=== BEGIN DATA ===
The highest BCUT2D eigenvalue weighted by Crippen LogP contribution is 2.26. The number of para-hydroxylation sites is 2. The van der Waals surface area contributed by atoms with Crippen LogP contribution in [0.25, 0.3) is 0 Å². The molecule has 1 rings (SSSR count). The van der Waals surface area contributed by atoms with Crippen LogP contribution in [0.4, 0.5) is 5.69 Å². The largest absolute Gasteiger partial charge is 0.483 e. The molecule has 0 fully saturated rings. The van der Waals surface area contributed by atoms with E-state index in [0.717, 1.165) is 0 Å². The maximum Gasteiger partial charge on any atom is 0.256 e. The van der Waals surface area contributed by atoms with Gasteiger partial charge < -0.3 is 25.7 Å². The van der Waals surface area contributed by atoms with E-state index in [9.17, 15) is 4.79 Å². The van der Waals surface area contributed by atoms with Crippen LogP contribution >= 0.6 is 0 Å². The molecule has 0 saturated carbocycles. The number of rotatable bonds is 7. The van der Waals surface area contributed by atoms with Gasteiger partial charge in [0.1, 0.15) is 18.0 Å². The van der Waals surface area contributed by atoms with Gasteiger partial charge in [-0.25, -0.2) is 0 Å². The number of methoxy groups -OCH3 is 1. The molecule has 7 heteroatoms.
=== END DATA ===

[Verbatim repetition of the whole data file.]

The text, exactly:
The highest BCUT2D eigenvalue weighted by Crippen LogP contribution is 2.26. The number of para-hydroxylation sites is 2. The van der Waals surface area contributed by atoms with Crippen LogP contribution in [0.25, 0.3) is 0 Å². The molecule has 1 rings (SSSR count). The van der Waals surface area contributed by atoms with Crippen LogP contribution in [0.4, 0.5) is 5.69 Å². The largest absolute Gasteiger partial charge is 0.483 e. The molecule has 0 fully saturated rings. The van der Waals surface area contributed by atoms with E-state index in [0.717, 1.165) is 0 Å². The maximum Gasteiger partial charge on any atom is 0.256 e. The van der Waals surface area contributed by atoms with Gasteiger partial charge < -0.3 is 25.7 Å². The van der Waals surface area contributed by atoms with E-state index in [9.17, 15) is 4.79 Å². The van der Waals surface area contributed by atoms with Crippen LogP contribution >= 0.6 is 0 Å². The molecule has 0 saturated carbocycles. The number of rotatable bonds is 7. The van der Waals surface area contributed by atoms with Gasteiger partial charge in [0.1, 0.15) is 18.0 Å². The van der Waals surface area contributed by atoms with Gasteiger partial charge in [-0.25, -0.2) is 0 Å². The number of methoxy groups -OCH3 is 1. The molecule has 7 heteroatoms.